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Quiet Chaos by Sandro Veronesi

Published in translation by Ecco on April 12, 2011; first published in 2005.

After Lara, the mother of his child, unexpectedly dies while Pietro is at the beach saving the life of a drowning stranger, Pietro spends his days in his car outside his daughter’s school, contemplating the quiet chaos of children spilling out of the building, experiencing an almost euphoric relaxation that has taken the place of grief.  A good bit of the novel takes place in Pietro’s mind as, in his thoughts, he justifies the affairs he had before Lara died, considers his absent feelings of loss, judges the friends and co-workers who visit him in his parked car and is judged by Lara's sister, with whom he had a fling before he met Lara.  Pietro is an executive in the Milan office of a cable television company that is undergoing an international merger, creating another element of chaos as his boss is sacked, but Pietro -- despite daily visits from company officers and employees -- is indifferent to the workplace turmoil, finding peace and tranquility in the park adjacent to the school, where he engages in amiably superficial conversation with the woman who takes her golden retriever for a daily stroll and plays a recurring game with a Down’s Syndrome child whose mother is taking him to physical therapy sessions. 

There’s something seductive about Sandro Veronesi’s prose, something that drew me in and held my attention even when nothing much was happening.  Other than the early scene in which Pietro and his brother save two women from drowning, there is little action in Quiet Chaos.  There is, instead, a good bit of observation and contemplation.  Pietro listens to Radiohead and decides that the few lyrics he can understand are meant for him, messages from Lara.  He begins to see himself as a symbol of pain, to see his car as a wailing wall without the wall, a fixture planted in front of the school so that others, imagining his sorrow, can feel they are sharing their own suffering with him.  The world happens all around him -- his daughter takes dance lessons, a stranger makes lunch for him, a new car parked by the school is damaged in two different accidents, a co-worker disappears after mistaking the CD drive in his laptop for a cup-holder -- and Pietro stands apart from it all.  One of the few times Pietro is “in the moment” comes during a passionate encounter with a woman (an extended, wonderfully written scene that is nonetheless quite graphic; readers who are turned off by scenes of that nature should stand warned) and even then Pietro suddenly becomes aware that he’s “in the moment,” thereby transforming himself from actor to observer.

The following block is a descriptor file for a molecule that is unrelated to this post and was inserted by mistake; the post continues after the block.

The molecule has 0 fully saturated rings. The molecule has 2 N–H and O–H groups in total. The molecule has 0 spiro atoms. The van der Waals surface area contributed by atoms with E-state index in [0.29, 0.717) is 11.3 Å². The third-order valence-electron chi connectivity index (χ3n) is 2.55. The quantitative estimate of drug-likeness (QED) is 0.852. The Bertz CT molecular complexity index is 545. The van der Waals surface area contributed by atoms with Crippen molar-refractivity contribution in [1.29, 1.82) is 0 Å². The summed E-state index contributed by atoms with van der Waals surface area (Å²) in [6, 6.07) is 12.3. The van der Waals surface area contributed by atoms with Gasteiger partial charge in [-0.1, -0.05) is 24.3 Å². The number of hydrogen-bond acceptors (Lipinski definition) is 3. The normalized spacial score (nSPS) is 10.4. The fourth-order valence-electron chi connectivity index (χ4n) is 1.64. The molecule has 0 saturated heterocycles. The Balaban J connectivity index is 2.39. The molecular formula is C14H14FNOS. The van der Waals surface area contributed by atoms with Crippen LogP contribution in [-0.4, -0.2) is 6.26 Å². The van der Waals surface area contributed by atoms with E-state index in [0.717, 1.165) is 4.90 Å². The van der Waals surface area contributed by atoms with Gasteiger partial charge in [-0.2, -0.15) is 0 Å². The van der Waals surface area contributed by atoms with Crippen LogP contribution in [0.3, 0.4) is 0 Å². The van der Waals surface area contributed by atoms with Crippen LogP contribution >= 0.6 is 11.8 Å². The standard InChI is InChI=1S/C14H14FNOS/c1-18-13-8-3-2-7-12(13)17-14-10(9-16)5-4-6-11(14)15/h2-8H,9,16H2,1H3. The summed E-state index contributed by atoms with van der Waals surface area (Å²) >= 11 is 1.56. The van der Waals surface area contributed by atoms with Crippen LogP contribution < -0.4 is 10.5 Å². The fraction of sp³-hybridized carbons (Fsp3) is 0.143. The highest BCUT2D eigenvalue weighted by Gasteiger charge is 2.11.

For a meandering novel that is in many ways quietly chaotic, the ending offers a surprising amount of resolution and closure. While on its surface Quiet Chaos is about a man coming to terms with his life after his significant other’s death, there’s a lot going on here, more than I am able to articulate in a brief review.  I expect that additional meaning will creep into my consciousness as I continue to think about this fine novel.  Readers who are looking for an action-filled plot will likely be disappointed by Quiet Chaos, but I appreciated Sandro Veronesi’s strong, vividly detailed writing, his intense characters, and his illuminating ideas.  When I finished the novel I pondered whether to give it my highest recommendation but it keeps nagging at me, I keep thinking about it, and on the strength of its impact on my thoughts alone I’ve decided it deserves to be highly recommended. 


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